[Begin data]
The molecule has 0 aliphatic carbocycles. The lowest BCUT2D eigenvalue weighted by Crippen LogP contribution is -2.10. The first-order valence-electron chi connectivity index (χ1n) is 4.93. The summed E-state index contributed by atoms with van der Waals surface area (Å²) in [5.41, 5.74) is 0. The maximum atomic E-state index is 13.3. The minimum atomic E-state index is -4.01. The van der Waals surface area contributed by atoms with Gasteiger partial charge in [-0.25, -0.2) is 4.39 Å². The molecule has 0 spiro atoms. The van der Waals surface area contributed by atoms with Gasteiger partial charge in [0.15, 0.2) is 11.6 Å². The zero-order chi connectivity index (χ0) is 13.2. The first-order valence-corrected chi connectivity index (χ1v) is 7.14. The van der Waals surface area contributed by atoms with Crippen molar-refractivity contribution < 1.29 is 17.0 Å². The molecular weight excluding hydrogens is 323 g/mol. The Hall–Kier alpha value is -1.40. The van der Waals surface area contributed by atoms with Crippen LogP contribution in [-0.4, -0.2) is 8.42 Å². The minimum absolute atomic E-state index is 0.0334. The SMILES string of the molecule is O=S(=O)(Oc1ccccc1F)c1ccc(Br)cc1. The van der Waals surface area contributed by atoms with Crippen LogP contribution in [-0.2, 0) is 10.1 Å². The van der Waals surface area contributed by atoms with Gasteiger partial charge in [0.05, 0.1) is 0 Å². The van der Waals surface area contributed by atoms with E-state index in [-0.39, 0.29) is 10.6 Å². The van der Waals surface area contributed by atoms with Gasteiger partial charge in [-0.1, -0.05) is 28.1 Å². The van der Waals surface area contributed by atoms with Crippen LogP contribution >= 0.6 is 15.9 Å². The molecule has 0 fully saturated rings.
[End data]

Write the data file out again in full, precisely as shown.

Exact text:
The molecule has 0 aliphatic carbocycles. The lowest BCUT2D eigenvalue weighted by Crippen LogP contribution is -2.10. The first-order valence-electron chi connectivity index (χ1n) is 4.93. The summed E-state index contributed by atoms with van der Waals surface area (Å²) in [5.41, 5.74) is 0. The maximum atomic E-state index is 13.3. The minimum atomic E-state index is -4.01. The van der Waals surface area contributed by atoms with Gasteiger partial charge in [-0.25, -0.2) is 4.39 Å². The molecule has 0 spiro atoms. The van der Waals surface area contributed by atoms with Gasteiger partial charge in [0.15, 0.2) is 11.6 Å². The zero-order chi connectivity index (χ0) is 13.2. The first-order valence-corrected chi connectivity index (χ1v) is 7.14. The van der Waals surface area contributed by atoms with Crippen molar-refractivity contribution < 1.29 is 17.0 Å². The molecular weight excluding hydrogens is 323 g/mol. The Hall–Kier alpha value is -1.40. The van der Waals surface area contributed by atoms with Crippen LogP contribution in [-0.4, -0.2) is 8.42 Å². The minimum absolute atomic E-state index is 0.0334. The SMILES string of the molecule is O=S(=O)(Oc1ccccc1F)c1ccc(Br)cc1. The van der Waals surface area contributed by atoms with Crippen LogP contribution in [-0.2, 0) is 10.1 Å². The van der Waals surface area contributed by atoms with Gasteiger partial charge in [0.05, 0.1) is 0 Å². The van der Waals surface area contributed by atoms with E-state index in [-0.39, 0.29) is 10.6 Å². The van der Waals surface area contributed by atoms with Gasteiger partial charge in [-0.1, -0.05) is 28.1 Å². The van der Waals surface area contributed by atoms with Crippen LogP contribution >= 0.6 is 15.9 Å². The molecule has 0 fully saturated rings.